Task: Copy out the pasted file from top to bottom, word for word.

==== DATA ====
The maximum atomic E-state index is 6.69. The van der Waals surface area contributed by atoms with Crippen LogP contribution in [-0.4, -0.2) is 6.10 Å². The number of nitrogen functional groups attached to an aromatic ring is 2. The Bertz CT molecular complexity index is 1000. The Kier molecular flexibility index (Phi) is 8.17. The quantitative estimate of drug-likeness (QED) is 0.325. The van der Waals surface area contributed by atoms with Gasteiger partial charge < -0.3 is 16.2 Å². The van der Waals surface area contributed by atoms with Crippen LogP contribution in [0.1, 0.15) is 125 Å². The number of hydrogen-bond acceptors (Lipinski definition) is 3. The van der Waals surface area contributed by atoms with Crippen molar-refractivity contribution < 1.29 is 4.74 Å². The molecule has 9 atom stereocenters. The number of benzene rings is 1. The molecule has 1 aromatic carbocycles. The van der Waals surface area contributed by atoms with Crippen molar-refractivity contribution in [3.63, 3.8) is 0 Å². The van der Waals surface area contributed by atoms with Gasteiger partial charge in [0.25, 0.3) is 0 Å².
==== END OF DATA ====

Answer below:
The maximum atomic E-state index is 6.69. The van der Waals surface area contributed by atoms with Crippen LogP contribution in [-0.4, -0.2) is 6.10 Å². The number of nitrogen functional groups attached to an aromatic ring is 2. The Bertz CT molecular complexity index is 1000. The Kier molecular flexibility index (Phi) is 8.17. The quantitative estimate of drug-likeness (QED) is 0.325. The van der Waals surface area contributed by atoms with Gasteiger partial charge < -0.3 is 16.2 Å². The van der Waals surface area contributed by atoms with Crippen LogP contribution in [0.1, 0.15) is 125 Å². The number of hydrogen-bond acceptors (Lipinski definition) is 3. The van der Waals surface area contributed by atoms with Crippen molar-refractivity contribution < 1.29 is 4.74 Å². The molecule has 9 atom stereocenters. The number of benzene rings is 1. The molecule has 1 aromatic carbocycles. The van der Waals surface area contributed by atoms with Crippen molar-refractivity contribution in [3.63, 3.8) is 0 Å². The van der Waals surface area contributed by atoms with Gasteiger partial charge in [0.25, 0.3) is 0 Å².